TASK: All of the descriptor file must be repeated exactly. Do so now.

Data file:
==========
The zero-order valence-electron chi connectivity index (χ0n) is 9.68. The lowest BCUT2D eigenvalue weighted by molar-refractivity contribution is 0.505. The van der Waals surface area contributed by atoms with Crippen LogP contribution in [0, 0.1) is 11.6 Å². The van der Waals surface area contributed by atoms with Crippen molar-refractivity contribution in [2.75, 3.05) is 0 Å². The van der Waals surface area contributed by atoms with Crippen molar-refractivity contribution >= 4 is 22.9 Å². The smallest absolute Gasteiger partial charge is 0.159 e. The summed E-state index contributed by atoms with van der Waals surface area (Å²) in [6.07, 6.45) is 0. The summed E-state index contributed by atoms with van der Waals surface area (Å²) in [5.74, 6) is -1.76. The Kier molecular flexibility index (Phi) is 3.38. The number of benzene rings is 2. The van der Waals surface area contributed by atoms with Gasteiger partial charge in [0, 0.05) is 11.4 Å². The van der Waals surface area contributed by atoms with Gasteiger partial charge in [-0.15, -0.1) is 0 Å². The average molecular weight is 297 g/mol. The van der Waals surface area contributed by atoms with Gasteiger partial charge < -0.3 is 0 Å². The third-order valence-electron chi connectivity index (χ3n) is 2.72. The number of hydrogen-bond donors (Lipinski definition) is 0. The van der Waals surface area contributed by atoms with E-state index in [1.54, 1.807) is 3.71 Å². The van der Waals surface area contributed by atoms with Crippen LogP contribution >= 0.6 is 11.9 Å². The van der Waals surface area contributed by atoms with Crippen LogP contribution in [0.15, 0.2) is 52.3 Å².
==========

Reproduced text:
The zero-order valence-electron chi connectivity index (χ0n) is 9.68. The lowest BCUT2D eigenvalue weighted by molar-refractivity contribution is 0.505. The van der Waals surface area contributed by atoms with Crippen LogP contribution in [0, 0.1) is 11.6 Å². The van der Waals surface area contributed by atoms with Crippen molar-refractivity contribution in [2.75, 3.05) is 0 Å². The van der Waals surface area contributed by atoms with Crippen molar-refractivity contribution >= 4 is 22.9 Å². The smallest absolute Gasteiger partial charge is 0.159 e. The summed E-state index contributed by atoms with van der Waals surface area (Å²) in [6.07, 6.45) is 0. The summed E-state index contributed by atoms with van der Waals surface area (Å²) in [5.74, 6) is -1.76. The Kier molecular flexibility index (Phi) is 3.38. The number of benzene rings is 2. The van der Waals surface area contributed by atoms with Gasteiger partial charge in [0, 0.05) is 11.4 Å². The van der Waals surface area contributed by atoms with Gasteiger partial charge in [-0.15, -0.1) is 0 Å². The average molecular weight is 297 g/mol. The van der Waals surface area contributed by atoms with Gasteiger partial charge < -0.3 is 0 Å². The third-order valence-electron chi connectivity index (χ3n) is 2.72. The number of hydrogen-bond donors (Lipinski definition) is 0. The van der Waals surface area contributed by atoms with E-state index in [1.54, 1.807) is 3.71 Å². The van der Waals surface area contributed by atoms with Crippen LogP contribution >= 0.6 is 11.9 Å². The van der Waals surface area contributed by atoms with Crippen LogP contribution in [0.15, 0.2) is 52.3 Å².